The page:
Glass – 4K Ultra HD Blu-ray Review

Glass Poster

In my original Glass review, I gave it a not-so-favorable review. Upon a second viewing, my thoughts on the film didn’t really change. It’s my firm belief that M. Night Shyamalan’s films suffer if they go over a certain budget. The lower the budget, the simpler the film is. The bigger the budget then the more complex and convoluted the film is. That’s the biggest problem with Glass.

Much like other Shyamalan films, the enjoyment of the film is solely based on your enjoyment of the film’s ending. If you enjoy it then most likely you’ll enjoy the film. On the other hand, if you hated it then you’ll most likely hate the film. Glass is admittedly a divisive film. For you gamers out there, the Unbreakable series is quite similar to the Mass Effect series. The entire series, as amazing as it is, is utterly ruined by a total letdown of an ending—much like Mass Effect 3‘s ending.

Not to mention, Glass’ setup is strictly confusing. The series spends two films establishing that superheroes exist in the real world, only to have Glass try to disprove all of that. Imagine a film trying to tell you that what you saw in the past two movies is all in your head. It’s a tonal discord that never really fit. These external forces are what ultimately brings the film down. Sadly, they’re a big part of the film.

At least the buildup to the showdown between the Overseer and Mr. Glass and the Beast is engaging. The interactions between the three main characters are highlights of the film. It’s just a shame that Dr. Ellie Staple prevents much of this interaction. Unfortunately, the actual showdown is a bit of a letdown. Again, the interactions between the three are great. It’s the external forces that kill any momentum put forth by the final showdown.

Overall, Glass is a disappointing conclusion to the Unbreakable series. While Unbreakable and Split showcased the best of what Shyamalan can do, Glass, on the other hand, shows you the worst of what Shyamalan can do. The hype behind Glass was huge, but the disappointment is much greater than an overhyped film. It’s commendable that Shyamalan wanted to try something new. Yet sometimes those ideas just become too complex for its own good.

Movie Rating: 2/5 atoms

Video
Glass - Bruce Willis

Glass hits Ultra HD Blu-ray with an HDR transfer and a 2.39:1 aspect ratio. With Glass taking place mostly during the night and in (mostly) windowless areas, the film isn’t necessarily a bright film. There are scenes where bright areas permeate from the screen, but they are few and far between. However, when there are bright white areas, they just pop from the screen. Also, you won’t find any bloom whatsoever in these areas. When it comes to the black levels, they’re a deep black. Now, you would expect a dimly-lit film like this to have a lot of crush in the film. Yet there isn’t any to be found in this transfer. It’s actually shocking that you can see some depth and details in these areas.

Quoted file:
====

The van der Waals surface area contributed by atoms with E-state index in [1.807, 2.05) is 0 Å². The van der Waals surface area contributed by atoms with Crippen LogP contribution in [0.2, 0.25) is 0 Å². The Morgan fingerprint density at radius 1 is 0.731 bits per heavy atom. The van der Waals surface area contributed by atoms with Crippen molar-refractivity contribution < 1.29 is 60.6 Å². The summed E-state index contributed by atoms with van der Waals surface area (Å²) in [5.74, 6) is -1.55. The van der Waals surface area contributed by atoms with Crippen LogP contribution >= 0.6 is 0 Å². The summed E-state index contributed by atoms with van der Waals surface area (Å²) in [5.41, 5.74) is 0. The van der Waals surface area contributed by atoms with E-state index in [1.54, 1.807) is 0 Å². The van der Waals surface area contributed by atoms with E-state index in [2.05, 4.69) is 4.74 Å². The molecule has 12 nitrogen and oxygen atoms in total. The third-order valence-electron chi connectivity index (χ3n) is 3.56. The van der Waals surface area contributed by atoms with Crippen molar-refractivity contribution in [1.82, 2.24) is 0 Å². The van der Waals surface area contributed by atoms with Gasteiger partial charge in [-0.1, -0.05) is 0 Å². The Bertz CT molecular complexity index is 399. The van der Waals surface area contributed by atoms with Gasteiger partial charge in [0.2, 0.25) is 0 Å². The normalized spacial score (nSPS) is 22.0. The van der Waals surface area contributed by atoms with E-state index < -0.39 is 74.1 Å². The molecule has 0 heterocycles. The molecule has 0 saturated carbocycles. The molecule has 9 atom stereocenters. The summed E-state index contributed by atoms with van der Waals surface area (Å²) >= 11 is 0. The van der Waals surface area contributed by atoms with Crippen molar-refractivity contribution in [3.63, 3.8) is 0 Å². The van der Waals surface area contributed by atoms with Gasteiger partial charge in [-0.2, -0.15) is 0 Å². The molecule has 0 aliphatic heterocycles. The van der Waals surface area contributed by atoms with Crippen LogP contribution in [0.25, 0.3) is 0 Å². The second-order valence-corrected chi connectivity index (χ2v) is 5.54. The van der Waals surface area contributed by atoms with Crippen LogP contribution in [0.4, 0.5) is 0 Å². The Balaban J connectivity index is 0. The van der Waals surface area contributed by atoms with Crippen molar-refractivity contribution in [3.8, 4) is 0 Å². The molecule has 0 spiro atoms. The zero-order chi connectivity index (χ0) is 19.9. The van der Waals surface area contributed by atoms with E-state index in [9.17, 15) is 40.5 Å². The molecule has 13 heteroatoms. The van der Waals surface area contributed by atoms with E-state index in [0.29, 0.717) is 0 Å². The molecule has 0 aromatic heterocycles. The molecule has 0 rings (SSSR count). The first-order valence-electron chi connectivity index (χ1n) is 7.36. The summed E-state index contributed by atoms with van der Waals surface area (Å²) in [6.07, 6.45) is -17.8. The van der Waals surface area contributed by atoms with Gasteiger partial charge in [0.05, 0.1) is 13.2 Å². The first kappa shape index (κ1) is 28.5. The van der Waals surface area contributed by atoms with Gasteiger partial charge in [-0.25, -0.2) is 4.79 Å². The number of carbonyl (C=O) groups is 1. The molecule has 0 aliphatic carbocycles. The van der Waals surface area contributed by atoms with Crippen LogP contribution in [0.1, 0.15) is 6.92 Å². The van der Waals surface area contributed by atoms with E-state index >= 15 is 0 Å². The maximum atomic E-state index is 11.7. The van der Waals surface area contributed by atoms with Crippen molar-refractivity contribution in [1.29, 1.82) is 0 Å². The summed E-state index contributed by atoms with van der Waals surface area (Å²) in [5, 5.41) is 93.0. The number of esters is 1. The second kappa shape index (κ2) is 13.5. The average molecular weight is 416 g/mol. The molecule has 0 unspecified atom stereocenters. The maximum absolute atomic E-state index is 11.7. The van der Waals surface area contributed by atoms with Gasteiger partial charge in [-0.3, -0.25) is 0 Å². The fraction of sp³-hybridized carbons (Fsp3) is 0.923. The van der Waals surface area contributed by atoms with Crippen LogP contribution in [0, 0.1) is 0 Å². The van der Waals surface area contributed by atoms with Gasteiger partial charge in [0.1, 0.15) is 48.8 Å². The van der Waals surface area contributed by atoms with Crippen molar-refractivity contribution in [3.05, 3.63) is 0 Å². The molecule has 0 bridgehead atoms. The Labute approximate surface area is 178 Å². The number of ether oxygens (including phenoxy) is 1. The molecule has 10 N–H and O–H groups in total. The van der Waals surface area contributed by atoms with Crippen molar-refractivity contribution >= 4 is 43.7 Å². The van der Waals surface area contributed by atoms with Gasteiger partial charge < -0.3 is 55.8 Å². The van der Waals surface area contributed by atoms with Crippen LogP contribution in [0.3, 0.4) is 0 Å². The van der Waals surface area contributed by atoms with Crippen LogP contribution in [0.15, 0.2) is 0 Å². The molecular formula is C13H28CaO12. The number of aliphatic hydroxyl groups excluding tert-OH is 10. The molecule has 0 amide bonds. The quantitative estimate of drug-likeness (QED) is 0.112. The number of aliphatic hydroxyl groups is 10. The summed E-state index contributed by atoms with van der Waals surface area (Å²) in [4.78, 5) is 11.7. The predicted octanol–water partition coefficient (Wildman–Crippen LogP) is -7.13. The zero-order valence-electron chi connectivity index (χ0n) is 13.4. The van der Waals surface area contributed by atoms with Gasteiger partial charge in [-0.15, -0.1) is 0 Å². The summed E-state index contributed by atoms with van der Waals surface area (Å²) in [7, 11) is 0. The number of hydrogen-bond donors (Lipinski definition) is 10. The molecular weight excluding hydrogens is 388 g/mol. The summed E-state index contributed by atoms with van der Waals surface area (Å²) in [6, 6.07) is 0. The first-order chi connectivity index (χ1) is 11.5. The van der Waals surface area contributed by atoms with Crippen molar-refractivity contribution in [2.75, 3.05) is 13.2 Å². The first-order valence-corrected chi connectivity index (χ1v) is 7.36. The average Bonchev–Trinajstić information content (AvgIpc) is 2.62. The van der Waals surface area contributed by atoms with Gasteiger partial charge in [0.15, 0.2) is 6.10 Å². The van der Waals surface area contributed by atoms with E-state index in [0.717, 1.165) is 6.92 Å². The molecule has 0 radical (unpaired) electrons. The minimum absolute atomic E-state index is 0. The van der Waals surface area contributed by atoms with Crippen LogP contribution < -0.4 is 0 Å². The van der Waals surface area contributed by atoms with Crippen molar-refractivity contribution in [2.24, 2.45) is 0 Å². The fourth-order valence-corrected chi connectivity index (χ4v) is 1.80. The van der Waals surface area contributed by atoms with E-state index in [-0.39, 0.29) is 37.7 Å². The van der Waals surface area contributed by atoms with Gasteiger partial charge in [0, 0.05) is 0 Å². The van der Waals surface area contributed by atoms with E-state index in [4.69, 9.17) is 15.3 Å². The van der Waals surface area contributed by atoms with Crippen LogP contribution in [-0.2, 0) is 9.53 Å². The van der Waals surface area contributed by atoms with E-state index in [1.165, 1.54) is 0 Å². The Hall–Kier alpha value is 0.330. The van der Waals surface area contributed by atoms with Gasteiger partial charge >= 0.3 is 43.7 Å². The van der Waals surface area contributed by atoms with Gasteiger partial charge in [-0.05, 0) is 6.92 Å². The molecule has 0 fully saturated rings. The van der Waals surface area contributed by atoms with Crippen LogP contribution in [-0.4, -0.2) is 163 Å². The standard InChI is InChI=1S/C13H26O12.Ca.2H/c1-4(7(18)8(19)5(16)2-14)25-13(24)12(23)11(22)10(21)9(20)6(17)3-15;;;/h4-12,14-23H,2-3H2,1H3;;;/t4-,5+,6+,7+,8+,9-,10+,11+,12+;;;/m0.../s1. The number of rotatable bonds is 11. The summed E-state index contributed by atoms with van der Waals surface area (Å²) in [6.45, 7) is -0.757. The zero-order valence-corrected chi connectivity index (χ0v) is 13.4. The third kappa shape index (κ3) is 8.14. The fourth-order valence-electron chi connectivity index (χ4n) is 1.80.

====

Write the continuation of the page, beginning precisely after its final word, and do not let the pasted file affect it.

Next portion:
The overall color palette for the film consists of a wide array of colors and a warm, Earthy color temperature. So, as a result, the colors never really jump off the screen. Similar to the color palette, the color saturation looks natural and alive. Since the film was shot in 4K, the video is so incredibly clear. The edge details are crisp and clean and the film grain isn’t visible either. Overall, this is a fantastic video transfer.

Video Rating: 5/5 atoms

Audio
Glass - Samuel L. Jackson, James McAvoy, and Bruce Willis

Glass hits Ultra HD Blu-ray with a Dolby Atmos and a core 7.1 Dolby TrueHD Master Audio track. This review will reflect Glass‘ Dolby Atmos track. So as you’ve probably guessed, Glass isn’t necessarily a dynamic or action-packed kind of film. That’s why you find a lot of dynamic movement of sound across the soundstage. Not to mention, there’s a lack of overhead effects in this mix as well. It does tend to show up but it’s not often. That being said, the accurate placement of sounds completely envelopes you in the soundstage. It doesn’t happen often, but when it does, it’s really immersive.

The music tends to lend itself to the overall atmospherics of the film. It’s not intrusive or overpowering, but it balances itself quite nicely alongside the dialogue. But the biggest—and best—surprise is hearing the loud bass of the subwoofer in this mix. It adds so much weight to the score and to the small number of action sequences. Overall, this is a great mix.